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Bath Spa University School of Art and Design 28 / 29Course InformationCourse locationSion Hill campusCourse length3 years full-time; part-time availableStudio fee (10/11)£130 (subject to review). See page 18Course InformationNo. of applicants (2010) 308No. of places (2010)83More CodesFine Art (Painting)W101Fine Art (Sculpture)W102Fine Art (Media)W103National Student Survey Score (2010)84% satisfaction with teachingEntry CriteriaTypical offersStandard art and design requirements - see page 20A portfolio of work plus paintings, sculpture, lens based media (or a photographic record of these as appropriate). A short written piece relating to an exhibition you have seen. You will receive advance information about the selection process. Those accepted onto the course are expected to do some preparatory work before arrival. 01 Sculptures by Dawn Stringer02 Sculptures by Dawn Lippiatt03 Painting by Ruth O'Brien04 Paintings by Geraldine Duffy-JentzWhy choose this course?You can choose to study media, painting or sculpture (and will be recruited to one of these routes) but it is possible to move between these areas by arrangement. From the start you will work in a dedicated studio space and follow your own program of study agreed with tutors - this work is the core of the course. You will have initiative and be self-motivated and we will encourage and guide your exploration enabling you to develop your self-confidence and critical ability in your chosen area. About the courseBath School of Art and Design has a wide range of excellent facilities and extensive workshops for all kinds of art practice and equipment for students to loan. All students learn digital photography and to work with digital images as well as key methods appropriate to their chosen area of work. The course arranges frequent study visits to London to see key exhibitions, and to other cities, including Paris, Berlin and New York. This, together with an extensive lecture program covering a wide range of practice and given by tutors and distinguished visiting lecturers, represents a key part of the course. Some lectures are given by gallery directors and curators and, with the exhibition experience you will gain on the course, these provide an understanding of, and preparation for, the professional world. Numerous exhibitions external to the School are initiated by staff and by students themselves. A program of lectures, tutorials and seminars concerned with art historical, theoretical and critical concepts relating to contemporary art underpins all this. You will be taught by practising artists and writers - some are full time, many are part time and there is a long list of visiting lecturers. There are lectures, seminars, group discussions and critiques of work as well as individual tutorials. Assessment is by exhibition, written papers and live presentations.CareersTypical career opportunities include exhibiting; curating and arts administration; interior design; film and TV; teaching (subject to PGCE); art therapy. Alumni from the course include painter and Turner Prize nominee Glenn Brown, Paul Harrison and John Wood whose videos are exhibited round the world, Nina Dolan, Louisa Fairclough, Laura Ford, Nicholas May, Peter Randall-Page, Nigel Rolfe, Michael Stubbs and Alison Turnbull, gallerists and gallery directors Kate McGarry, David Risley, Kelly Taylor, and the curator Colin Ledwith.03 Textile Design for Fashion and Interiors BA (Hons)Why choose this course? The course allows you to develop as an individual. We are interested in all students developing their own interests for a career either as a designer, designer maker or textile artist. There is a strong emphasis on creativity underpinned by computer aided technologies, textile craft processes and professional practise. Facilities are superb, and include a purpose built digital textile workshop with equipment for inkjet printing, digital embroidery and laser cutting. You will be taught by departmental staff who have strong reputations as practising professional designers or researchers, as well as an extensive range of visiting lecturers and a lively programme of visiting speakers and international visits.About the course Year 1 of the course introduces you to the area of fashion and textiles through studio/ workshop practise and theoretical study - you'll learn techniques and skills in drawing, digital media, fabric dyeing, knit, print, weave or embroidery, fabric manipulation and sewing skills. You'll also explore historical and critical studies. Progressing into Year 2 you will be asked to specialise in a textile area - knit, print, weave or embroidery. You may choose to work in more than one area if you wish. You also choose whether to follow Surface Textile Design or Textile with Fashion modules. Following the Surface Design modules you are able to develop your textiles designs for any area including fashion garments, accessories, furnishings, wallpaper, interior products, wall hangings, craft objects and art. Following the Textiles with Fashion modules allows you to focus your textile designs for fashion. Workshops and taught sessions are also provided in the area of fashion design, pattern cutting, draping and construction. A dynamic and demanding course, aiming to create the designers and innovators of the future. UCAS CodeTextile Design for Fashion and InteriorsWW27Entry CriteriaTypical offersStandard art and design requirements - see page 20. All candidates are interviewed and selected primarily on their creative ability. Course InformationCourse locationSion Hill campusCourse length3 years full-time; part-time availableStudio fee (10/11)£250 (subject to review). See page 18No. of applicants (2010) 255No. of places (2010)39More Student Survey Score (2010)82% satisfaction with teaching01 Clara Kelly02 Joanna Beasley03 Anna Glasbrook, graduate of Textile Design for Fashion and Interiors0302During this year you have the opportunity to engage in live and industry projects, enter competitions where appropriate, exhibit your work both in a local gallery and Indigo in Paris and undertake work placements. In Year 3 you are encouraged to develop independently, and to think about and explore your future direction possibly with experience of exhibiting or work placement to further your individual direction. The final year culminates in a public exhibition. Students may also be selected to exhibit at the New Designers show in London. Live Industry projects have been set by design houses such as Sam Pickard, New Look, Paperclip, Lewis and Lewis and Nicole Farhi and work placements undertaken at Alexander McQueen, Stella McCartney, Calvin Klein, Ted Baker, Clarissa Hulse, Whiston and Wright, Karen Nicol, Milenaa, Chloé, Nicole Farhi, Jessica Ogden, Zandra Rhodes, Dewhurst, Tracy Kendall, Paperclip and the Fashion Museum, Bath. Careers Professional practise and entrepreneurial skills are embedded within the course. There are many career opportunities open to you within fashion and interiors, for example in-house designer, freelance designer or designer maker. Recent graduates have progressed to MA courses at Central St Martins, Chelsea, Goldsmiths, Royal College of Art, London College of Fashion, and here at Bath Spa University. Employment has included such companies and jobs as Damien Hirst, Clarissa Hulse, Heals, Laura Ashley, Issey Myake, Bay and Brown, Circle Line, The White Company, Disney Pixar, Net-a-Porter, artist in residence at a school and technicians in higher education. Some students have set up their own business as a result of being on this course or after studying an MA.Graduate ProfileAnna Glasbrook, graduated 2010-"I 'm working as a self-employed designer, for example on commissions, exhibitions and trade shows. I thoroughly enjoyed my course. I really felt that we were allowed to develop in our own way, well supported - and pushed - by the tutors (who were fantastic, nothing was too much trouble), but free to develop individually. The course prepared me very well for my career and the steep learning curve I'm on at the moment!"0104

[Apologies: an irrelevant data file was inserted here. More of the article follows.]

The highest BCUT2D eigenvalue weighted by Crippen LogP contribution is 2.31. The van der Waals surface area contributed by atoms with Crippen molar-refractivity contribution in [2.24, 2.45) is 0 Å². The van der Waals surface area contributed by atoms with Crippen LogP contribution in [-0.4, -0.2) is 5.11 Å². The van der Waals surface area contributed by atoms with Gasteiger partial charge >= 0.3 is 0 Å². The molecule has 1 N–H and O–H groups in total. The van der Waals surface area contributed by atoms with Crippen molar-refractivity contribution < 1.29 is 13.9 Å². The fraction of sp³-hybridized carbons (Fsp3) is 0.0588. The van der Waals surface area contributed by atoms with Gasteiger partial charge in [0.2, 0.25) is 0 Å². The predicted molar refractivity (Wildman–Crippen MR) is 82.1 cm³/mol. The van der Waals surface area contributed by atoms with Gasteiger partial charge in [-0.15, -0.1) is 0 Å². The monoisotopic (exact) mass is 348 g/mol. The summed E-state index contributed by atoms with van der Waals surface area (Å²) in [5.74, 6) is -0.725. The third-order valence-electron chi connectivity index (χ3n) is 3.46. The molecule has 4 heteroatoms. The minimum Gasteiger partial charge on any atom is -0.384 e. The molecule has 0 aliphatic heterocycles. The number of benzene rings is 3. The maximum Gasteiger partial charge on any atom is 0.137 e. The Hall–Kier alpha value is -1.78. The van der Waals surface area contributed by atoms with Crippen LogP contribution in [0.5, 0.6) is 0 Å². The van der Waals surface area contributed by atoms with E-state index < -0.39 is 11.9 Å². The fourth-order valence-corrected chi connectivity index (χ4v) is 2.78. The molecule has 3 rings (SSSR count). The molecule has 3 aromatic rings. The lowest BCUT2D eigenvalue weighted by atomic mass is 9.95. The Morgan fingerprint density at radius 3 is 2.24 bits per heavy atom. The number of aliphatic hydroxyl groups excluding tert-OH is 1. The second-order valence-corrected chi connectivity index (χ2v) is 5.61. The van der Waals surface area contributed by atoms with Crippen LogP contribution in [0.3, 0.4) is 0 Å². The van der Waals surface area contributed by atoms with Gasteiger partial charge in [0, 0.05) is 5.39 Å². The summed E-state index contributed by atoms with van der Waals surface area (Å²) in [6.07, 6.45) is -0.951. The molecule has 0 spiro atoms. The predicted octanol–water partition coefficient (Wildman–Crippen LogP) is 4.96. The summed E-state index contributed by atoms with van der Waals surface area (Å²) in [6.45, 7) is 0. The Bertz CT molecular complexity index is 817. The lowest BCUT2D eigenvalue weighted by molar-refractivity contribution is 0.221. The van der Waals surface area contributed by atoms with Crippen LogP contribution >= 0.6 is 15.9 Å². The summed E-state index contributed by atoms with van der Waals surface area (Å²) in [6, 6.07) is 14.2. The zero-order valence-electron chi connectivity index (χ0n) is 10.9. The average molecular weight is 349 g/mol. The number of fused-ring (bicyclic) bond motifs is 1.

Bath Spa University School of Art and Design Graphic Communication BA (Hons)Why choose this course? It's a space for active enquiry, challenging design preconceptions and defining the role of the designer in shaping the world in which we live. Our approach is hands-on, ideas-based and socially engaged, with the emphasis on developing your individual ability.About this course Crossover teaching and interdisciplinary projects provide an energetic and flexible A challenging, critical, diverse programme to develop your individual ability to design and communicate visually across disciplines or within a specialist area. 01 IMO studio and workspaces02 Deconstruct/Reconstruct: Skateboard wheels03 Summer project: "Ice Cups" by Amy Spencelearning environment for creative collaboration, whilst specialist areas of study in graphic design, illustration and interactive design are also encouraged. You'll be able to work across a range of media, explore and express your ideas through word, image, concept, media, narrative, text, taught by a team of full-time and visiting tutors, all active practitioners themselves. Sustainability and the environment are central to good design thinking and we explore them in relation to contemporary social and cultural contexts. Teaching takes place through critiques, debates, tutorials, presentations, lectures, self-directed learning and peer review. We have excellent studio spaces and workshop facilities in specialist craft areas, such as letterpress, photography, silkscreen, etching and lithography to complement state of the art digital resources. In your first year you'll be given a broad introduction to drawing, print making, photography, design methods, typography, moving image and digital media. You'll be encouraged to think visually and analytically, learn to work as part of a team and independently. You'll gain an awareness of the industry through a Professional Contexts module, and a contextual framework through a Historical and Critical Studies module. As you move into Year 2 you can choose to focus on graphic design, illustration or interactive media, or keep an interdisciplinary approach. You might choose to spend a semester in Europe as part of the Erasmus exchange programme. There will be studio visits and case studies, and you'll start researching employment possibilities. In your final year you'll concentrate on independent, self-initiated projects and you'll be encouraged to find connections between your studio practice and contextual studies (you can choose to give this component a double weighting). 'Live' briefs and placements provide experience of dealing with clients and production, preparing you for employment or further study. Careers A wide range of careers is open to you, including graphic design, art direction, illustration, animation, interactive media, advertising, motion graphics, photography, and publishing. Insight to professional practice: recent visiting lecture programme speakers include James Goggin, Anthony Burrill, Billie Jean, Zac Kyes, Alex Rich, Marcus Oakley, Sara Fanelli, Jurg Lehni, Sheila Levrant de Bretteville, Irma Boom, John Thackara, Phil Baines, Andrew Haslam, Bruno Maag, Grant Gee, Jon Barnbrook, Karen Blincoe, Yuri Suzuki, Neil Drabble and Mervyn Kurlansky.01 3D Design: Idea Material Object BA (Hons)Why choose this course? If you have a passion for making and an ambition to delight, amuse and intrigue, our interdisciplinary course will give you a unique opportunity to explore craft practice and design process. Creating objects using a range of hand and digital techniques we have facilities to build, mould, machine form and digitally create shapes, equipment to take drawn decorative designs onto surfaces, and processes to cut them into hard materials or to 3D print. Using a range of media you will be encouraged bring your ideas to fruition, and to develop an individual career path as designer-maker, artist, in-house designer, gallery owner, curator, or entrepreneur.About the course The course will help you to develop your own individual area of practice in which you may ultimately choose to focus on a specific material, such as ceramics, explore in depth processes such as laser cutting, or you may continue with a variety of approaches combining multiple materials and techniques. Outcomes will encompass one off craft artefacts and bespoke solutions through to batch produced objects, across areas such as lighting, tableware, furniture and product; domestic and commercial, interior and exterior. Expanding digital cultures and new types of craft production and consumption require a new type of thinking about the role craft practice: design processThis unique 3D Design course fuses craft practice and design process, creating products using hand and digital making to combine ceramic, textile, wood, resin, glass, metal, and plastic.through Historical and Critical Studies modules and gain industry awareness through Professional Context modules. The programme will engage with creative and industry partners to offer 'Live' projects and open up opportunities to experience a professional working atmosphere in a safe environment. Your study will be augmented by trips to cultural establishments both nationally and internationally and exchange schemes are planned with institutes around the world.Careers We expect our graduates to shape their individual career paths as they enter the ever changing future of interdisciplinary design, with some graduates becoming designer- makers, artists, in-house designers, gallery owners, curators, entrepreneurs, critics and equipped to create new and as yet undefined possibilities. We have strong contacts with both the Crafts Council and Design Council. Our students have been very successful at the graduate design show New Designers and staff/students/alumni have exhibited at the best international design and craft shows including 100% Design, Origin, Tent, Dutch Design Week, Maison-Objet and the International Contemporary Furniture Fair in NY. Course InformationCourse LocationSion Hill campusCourse length3 years full-time; part-time availableStudio fee (10/11)£250 (subject to review). See page 18No. of applicants (2010) 48 (Note - first year of new course)No. of places (2010)18More Code3D Design: Idea Material ObjectWW2REntry CriteriaTypical offersStandard Art and Design requirements. A folder of art and design work, plus 3D work as appropriate. See page 20of designer and maker. You will learn to make use of web enabled collaboration, manufacture, and distribution, to balance the needs of the consumer with the wider issues of ecology and sustainability. Studio based modules are supported with studies on critical and historical contexts for craft and design, whilst visiting lecturers provide valuable industry perspectives and an insight into contemporary practice. Year 1 will develop your creative instincts through exploration of the qualities of different materials and making processes, including methods of digital manufacture. Through drawing, photography, experimentation with materials and exploration of computer based processes you will begin to identify your own individual area of practice creating new ideas and concepts both drawn and made. Year 2 will expand your personal making practice and introducing collaborative and live projects with external partners or design businesses and may undertake work experience and placements. You will also be introduced to marketing and promotional skills, including building narratives in your work and exploring outcomes through photography, publishing, exhibiting and web presence. Year 3 will define your own area of practice, audience and market, perhaps as a specialist maker, or utilising outsourced production and assembly techniques to develop your work. You will be producing a body of physical artefacts alongside a combination of visual and written work. We expect your final project work to be at a professional level, and you will be encouraged and supported to display at national and international design show venues. Throughout the course you will explore the subject's contextual framework 010203